>>> property, it can certainly do so.
>>>
>>> (However, I am not sure there are really that many Camel well known
>>> properties at least in the presence.)
>>>
>>>
>>>>
>>>>>
>>>>>
>>>>>>
>>>>>> Hadrian
>>>>>>
>>>>>>
>>>>>> On Jan 26, 2009, at 1:07 PM, William Tam wrote:
>>>>>>
>>>>>>> On Mon, Jan 26, 2009 at 10:35 AM, Hadrian Zbarcea <hzbarcea@gmail.com>
>>>>>>> wrote:
>>>>>>>>
>>>>>>>> Hi,
>>>>>>>>
>>>>>>>> This headers business is a bit of a tricky one.  I hit it
last year
>>>>>>>> in
>>>>>>>> the
>>>>>>>> context of security.
>>>>>>>>
>>>>>>>> I agree with the view that headers should only exist in the
context
>>>>>>>> of
>>>>>>>> an
>>>>>>>> endpoint.  I think outside of that there is no guarantee
that the
>>>>>>>> semantics
>>>>>>>> of a header is preserved.  I am not sure if headers should
be
>>>>>>>> propagated
>>>>>>>> from one endpoint to another at all.
>>>>>>>
>>>>>>> There are certainly use cases that protocol headers DO need to
be
>>>>>>> propagated between endpoints.  If users want to integrate with
some
>>>>>>> management and/or security tools like Actional, users are required
to
>>>>>>> include custom headers in protocol headers.  These custom headers
>>>>>>> travel with messages to allow trust zone enforcement and message
>>>>>>> correlation.  They need to be preserved and propagated across
hops
>>>>>>> which are potentially over different transport protocols.
>>>>>>>
>>>>>>>> Properties should be used instead.
>>>>>>>> Coming back to security, if http is used for instance there
are
>>>>>>>> several
>>>>>>>> ways
>>>>>>>> of handling that.  If basic auth is used for instance one
gets a
>>>>>>>> user/pass,
>>>>>>>> but that may need to be translated to something else at endpoint
>>>>>>>> boundaries.
>>>>>>>> I don't think that the "Authorization" header should exist
outside
>>>>>>>> the
>>>>>>>> http
>>>>>>>> endpoint for instance.
>>>>>>>>
>>>>>>>> Yes, we do propagate properties today, no issue there.  But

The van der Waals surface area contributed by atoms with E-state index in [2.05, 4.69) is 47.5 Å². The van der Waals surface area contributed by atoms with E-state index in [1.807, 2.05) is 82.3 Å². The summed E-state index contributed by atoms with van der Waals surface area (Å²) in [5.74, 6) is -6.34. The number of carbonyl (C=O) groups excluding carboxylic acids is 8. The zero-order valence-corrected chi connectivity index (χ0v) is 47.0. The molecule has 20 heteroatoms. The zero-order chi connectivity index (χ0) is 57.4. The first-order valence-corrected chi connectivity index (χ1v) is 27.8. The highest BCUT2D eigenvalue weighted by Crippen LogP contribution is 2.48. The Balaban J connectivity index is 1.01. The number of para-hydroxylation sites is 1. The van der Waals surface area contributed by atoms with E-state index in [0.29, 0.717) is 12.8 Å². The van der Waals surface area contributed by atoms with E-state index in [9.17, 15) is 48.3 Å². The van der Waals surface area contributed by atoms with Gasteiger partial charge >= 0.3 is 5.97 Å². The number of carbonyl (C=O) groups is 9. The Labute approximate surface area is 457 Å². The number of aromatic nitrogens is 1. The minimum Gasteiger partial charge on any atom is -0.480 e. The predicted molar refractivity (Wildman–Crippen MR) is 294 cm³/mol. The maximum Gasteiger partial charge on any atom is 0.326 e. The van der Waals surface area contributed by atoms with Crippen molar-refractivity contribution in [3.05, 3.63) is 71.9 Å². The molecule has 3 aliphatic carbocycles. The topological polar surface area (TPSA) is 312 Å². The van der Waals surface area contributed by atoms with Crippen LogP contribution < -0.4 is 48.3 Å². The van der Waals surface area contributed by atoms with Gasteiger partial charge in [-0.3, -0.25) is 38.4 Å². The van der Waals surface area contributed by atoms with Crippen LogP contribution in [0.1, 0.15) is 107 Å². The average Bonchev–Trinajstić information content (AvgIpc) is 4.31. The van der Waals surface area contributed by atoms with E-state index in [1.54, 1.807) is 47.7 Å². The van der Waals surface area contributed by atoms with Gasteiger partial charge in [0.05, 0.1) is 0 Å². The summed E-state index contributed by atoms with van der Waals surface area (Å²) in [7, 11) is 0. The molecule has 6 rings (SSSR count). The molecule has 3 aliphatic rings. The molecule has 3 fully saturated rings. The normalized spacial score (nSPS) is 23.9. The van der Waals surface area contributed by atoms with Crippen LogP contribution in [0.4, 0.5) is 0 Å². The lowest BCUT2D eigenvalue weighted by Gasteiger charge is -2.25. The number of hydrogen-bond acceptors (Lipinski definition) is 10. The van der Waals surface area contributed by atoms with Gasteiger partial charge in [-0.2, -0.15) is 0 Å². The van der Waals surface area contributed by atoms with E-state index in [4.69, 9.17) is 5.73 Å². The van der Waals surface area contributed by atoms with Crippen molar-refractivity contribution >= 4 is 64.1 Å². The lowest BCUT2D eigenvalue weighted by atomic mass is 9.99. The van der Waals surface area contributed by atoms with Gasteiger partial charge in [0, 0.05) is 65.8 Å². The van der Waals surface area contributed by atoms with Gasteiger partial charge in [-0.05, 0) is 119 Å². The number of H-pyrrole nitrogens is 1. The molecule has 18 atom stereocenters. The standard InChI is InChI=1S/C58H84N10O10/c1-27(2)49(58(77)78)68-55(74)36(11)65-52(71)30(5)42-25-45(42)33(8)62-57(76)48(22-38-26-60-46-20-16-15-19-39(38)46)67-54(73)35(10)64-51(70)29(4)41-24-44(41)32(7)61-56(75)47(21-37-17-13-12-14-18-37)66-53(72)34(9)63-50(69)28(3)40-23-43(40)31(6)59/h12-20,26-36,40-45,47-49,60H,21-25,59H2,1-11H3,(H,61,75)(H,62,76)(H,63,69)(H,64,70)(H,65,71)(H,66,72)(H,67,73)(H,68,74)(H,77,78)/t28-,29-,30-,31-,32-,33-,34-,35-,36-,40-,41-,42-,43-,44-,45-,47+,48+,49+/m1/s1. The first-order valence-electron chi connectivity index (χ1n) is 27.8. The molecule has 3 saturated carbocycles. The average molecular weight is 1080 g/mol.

then some
>>>>>>>> policies need to be defined per endpoint to deal with known
>>>>>>>> headers/properties, and camel specific properties should
be defined
>>>>>>>> to
>>>>>>>> deal
>>>>>>>> with know headers.  Even better, endpoints should set protocol
>>>>>>>> specific
>>>>>>>> headers that are known as required to propagate (such as
the auth
>>>>>>>> stuff)
>>>>>>>> as
>>>>>>>> properties from start.
>>>>>>>>
>>>>>>>> My $0.02
>>>>>>>> Hadrian
>>>>>>>>
>>>>>>>>
>>>>>>>> On Jan 26, 2009, at 9:44 AM, Claus Ibsen wrote:
>>>>>>>>
>>>>>>>>> On Mon, Jan 26, 2009 at 3:37 PM, Roman Kalukiewicz
>>>>>>>>> <roman.kalukiewicz@gmail.com> wrote:
>>>>>>>>>>
>>>>>>>>>> Why don't we talk about exchange properties here?
My feeling here
>>>>>>>>>> is
>>>>>>>>>> that properties should be used as user-headers, while
headers are
>>>>>>>>>> always protocol headers. In fact it works this way
right now: If I
>>>>>>>>>> want to keep some value through the whole flow I
put it into
>>>>>>>>>> properties.
>>>>>>>>>>
>>>>>>>>>> By current convention if I put something on a header
it is sent as
>>>>>>>>>> protocol-specific header (JMS property, HTTP header),
and out
>>>>>>>>>> headers
>>>>>>>>>> are filled also with protocol headers (JSM properties
of out
>>>>>>>>>> emssage,
>>>>>>>>>> HTTP response headers). In this case headers shouldn't
be
>>>>>>>>>> propagated,
>>>>>>>>>> as there is no way to distinguish things propagated,
from things
>>>>>>>>>> retrieved. And out headers ARE different than in
headers.
>>>>>>>>>>
>>>>>>>>>> It is a matter of naming, but currently headers are
(what you call)
>>>>>>>>>> protocol/system headers, while properties are user-headers
(work as
>>>>>>>>>> variables). Do we really need to extend it further?
If someone mix
>>>>>>>>>> those two concepts then it is problem of documentation,
but not
>>>>>>>>>> lack
>>>>>>>>>> of functionality. I would just extend DSL a little
to be able to
>>>>>>>>>> retrieve a property (instead using header()).
>>>>>>>>>>
>>>>>>>>>> What do you think, guys? Maybe we should clearly
communicate what
>>>>>>>>>> things are for and what are the consequences of using
one or
>>>>>>>>>> another.
>>>>>>>>>>
>>>>>>>>>> Roman
>>>>>>>>>>
>>>>>>>>>> PS. Pipeline should propagate all headers of course,
but I believe
>>>>>>>>>> an
>>>>>>>>>> endpoint is a place where we shouldn't guarantee
that headers will
>>>>>>>>>> be
>>>>>>>>>> propagated by stating it clearly.
>>>>>>>>>
>>>>>>>>> Properties have just lived in the dark and end users
does not really
>>>>>>>>> know they exists. We have some builder methods to set/get
>>>>>>>>> properties.
>>>>>>>>> I guess we need to document and maybe make sure the Spring
DSL also
>>>>>>>>> has support for accessing properties as well.
>>>>>>>>>
>>>>>>>>> To my knowledge properties is always preserved so I doubt